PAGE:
Kosovo remembers 45 victims of 1999 Racak Massacre

Tue, 16 Jan 2024 7:17 GMT
President Osmani, Speaker Konjufca, Premier Albin Kurti laid flowers at monument and observed a minute of silence in ceremony attended by international representatives and many Kosovars.
Kosovo remembers 45 victims of 1999 Racak Massacre

Kosovo on Monday remembered the victims of the 1999 Racak massacre, one of the largest massacres of the 1990s war and widely regarded as a watershed moment in NATO's intervention in the country.

A commemoration ceremony marked the 25th anniversary of the brutal murder of 45 Kosovo Albanians by the Yugoslav army and paramilitary units in the Racak village of Stimle Municipality because they "aided the Kosovo Liberation Army (KLA)."

The ceremony was attended by President Vjosa Osmani, Parliament Speaker Glauk Konjufca, Prime Minister Albin Kurti, ministers, international representatives working in the country, and many Kosovars.

Leaders laid flowers at the monument and observed a minute of silence.

"We are here not only to remember the victims of Slobodan Milosevic's (then-President of Yugoslavia in 1999) genocidal regime but also to renew our call for justice. Justice gives meaning to peace and freedom, and it is necessary for reconciliation,'' said Osmani.

Prime Minister Kurti also spoke on the occasion, condemning Serbian President Aleksandar Vucic for failing to recognize the Racak Massacre and apologize for what the country did 25 years ago.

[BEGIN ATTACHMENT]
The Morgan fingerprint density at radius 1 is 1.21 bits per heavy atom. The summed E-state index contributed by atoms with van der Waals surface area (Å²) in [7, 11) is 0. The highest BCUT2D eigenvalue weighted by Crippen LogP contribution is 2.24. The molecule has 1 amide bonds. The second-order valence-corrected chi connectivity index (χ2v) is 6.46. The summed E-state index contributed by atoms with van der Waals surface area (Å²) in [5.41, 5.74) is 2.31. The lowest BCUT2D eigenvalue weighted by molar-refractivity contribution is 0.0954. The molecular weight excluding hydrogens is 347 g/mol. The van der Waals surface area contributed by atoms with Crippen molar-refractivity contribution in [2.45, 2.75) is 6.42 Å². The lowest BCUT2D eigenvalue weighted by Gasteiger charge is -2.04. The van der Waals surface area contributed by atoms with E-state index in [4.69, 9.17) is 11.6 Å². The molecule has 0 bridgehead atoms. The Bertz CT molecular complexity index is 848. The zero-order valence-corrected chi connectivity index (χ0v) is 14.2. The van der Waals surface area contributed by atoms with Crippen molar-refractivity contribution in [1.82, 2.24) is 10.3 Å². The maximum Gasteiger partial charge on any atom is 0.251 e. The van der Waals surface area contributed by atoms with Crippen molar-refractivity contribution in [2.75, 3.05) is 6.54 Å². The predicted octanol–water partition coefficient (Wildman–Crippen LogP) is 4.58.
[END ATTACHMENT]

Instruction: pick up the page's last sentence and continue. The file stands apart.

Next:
The massacre is remembered with events taking place throughout the day in various cities.

Racak Massacre

The Racak Massacre, which occurred on Jan. 15, 1999, is considered a turning point in NATO's international intervention in Kosovo.

The then Chief of Mission of the Organization for Security and Co-operation in Europe (OSCE) in Kosovo, William Walker, described what he saw as "the saddest event in my life" when he visited the village with many media representatives one day after the massacre.

"From what I have seen, it is obvious that we are faced with a massacre and a crime against humanity,'' said Walker.

Walker's remarks in Racak sparked widespread outrage in the international press, and NATO's air and ground intervention against Serbian troops in Serbia and Kosovo began in March 1999, about two months after the massacre.

Walker, as a witness to the Racak Massacre, is known to have prepared a book with the support of the Kosovo government.

Although the massacre occurred 25 years ago, only Serbian police officer Zoran Stojanovic was sentenced to 15 years in prison by the United Nations Mission in Kosovo (UNMIK) judges.

Serbian President Aleksandar Vucic describes the Racak Massacre as "fiction."


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